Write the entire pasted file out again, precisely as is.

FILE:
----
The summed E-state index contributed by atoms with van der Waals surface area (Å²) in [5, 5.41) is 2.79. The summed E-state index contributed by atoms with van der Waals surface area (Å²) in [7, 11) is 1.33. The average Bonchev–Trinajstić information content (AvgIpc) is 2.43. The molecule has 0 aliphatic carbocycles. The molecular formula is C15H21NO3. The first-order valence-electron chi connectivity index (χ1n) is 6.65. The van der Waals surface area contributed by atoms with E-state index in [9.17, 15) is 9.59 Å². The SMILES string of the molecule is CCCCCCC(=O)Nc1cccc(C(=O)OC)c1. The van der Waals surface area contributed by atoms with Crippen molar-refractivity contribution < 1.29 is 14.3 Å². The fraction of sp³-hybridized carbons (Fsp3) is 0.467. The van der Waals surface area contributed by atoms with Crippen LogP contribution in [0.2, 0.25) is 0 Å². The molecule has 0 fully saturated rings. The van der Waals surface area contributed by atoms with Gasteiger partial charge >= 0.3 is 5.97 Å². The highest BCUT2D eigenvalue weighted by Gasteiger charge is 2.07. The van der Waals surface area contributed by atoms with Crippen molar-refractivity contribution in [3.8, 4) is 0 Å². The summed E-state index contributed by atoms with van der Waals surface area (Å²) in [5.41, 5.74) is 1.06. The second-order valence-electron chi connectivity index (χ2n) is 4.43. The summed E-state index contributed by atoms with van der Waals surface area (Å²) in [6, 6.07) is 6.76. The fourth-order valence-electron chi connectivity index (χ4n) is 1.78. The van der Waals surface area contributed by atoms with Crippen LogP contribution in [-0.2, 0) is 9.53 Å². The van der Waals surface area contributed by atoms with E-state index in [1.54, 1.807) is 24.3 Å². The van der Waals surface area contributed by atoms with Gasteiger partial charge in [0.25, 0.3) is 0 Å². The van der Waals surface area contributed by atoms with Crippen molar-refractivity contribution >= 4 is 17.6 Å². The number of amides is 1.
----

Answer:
The summed E-state index contributed by atoms with van der Waals surface area (Å²) in [5, 5.41) is 2.79. The summed E-state index contributed by atoms with van der Waals surface area (Å²) in [7, 11) is 1.33. The average Bonchev–Trinajstić information content (AvgIpc) is 2.43. The molecule has 0 aliphatic carbocycles. The molecular formula is C15H21NO3. The first-order valence-electron chi connectivity index (χ1n) is 6.65. The van der Waals surface area contributed by atoms with E-state index in [9.17, 15) is 9.59 Å². The SMILES string of the molecule is CCCCCCC(=O)Nc1cccc(C(=O)OC)c1. The van der Waals surface area contributed by atoms with Crippen molar-refractivity contribution < 1.29 is 14.3 Å². The fraction of sp³-hybridized carbons (Fsp3) is 0.467. The van der Waals surface area contributed by atoms with Crippen LogP contribution in [0.2, 0.25) is 0 Å². The molecule has 0 fully saturated rings. The van der Waals surface area contributed by atoms with Gasteiger partial charge >= 0.3 is 5.97 Å². The highest BCUT2D eigenvalue weighted by Gasteiger charge is 2.07. The van der Waals surface area contributed by atoms with Crippen molar-refractivity contribution in [3.8, 4) is 0 Å². The summed E-state index contributed by atoms with van der Waals surface area (Å²) in [5.41, 5.74) is 1.06. The second-order valence-electron chi connectivity index (χ2n) is 4.43. The summed E-state index contributed by atoms with van der Waals surface area (Å²) in [6, 6.07) is 6.76. The fourth-order valence-electron chi connectivity index (χ4n) is 1.78. The van der Waals surface area contributed by atoms with Crippen LogP contribution in [-0.2, 0) is 9.53 Å². The van der Waals surface area contributed by atoms with E-state index in [1.54, 1.807) is 24.3 Å². The van der Waals surface area contributed by atoms with Gasteiger partial charge in [0.25, 0.3) is 0 Å². The van der Waals surface area contributed by atoms with Crippen molar-refractivity contribution >= 4 is 17.6 Å². The number of amides is 1.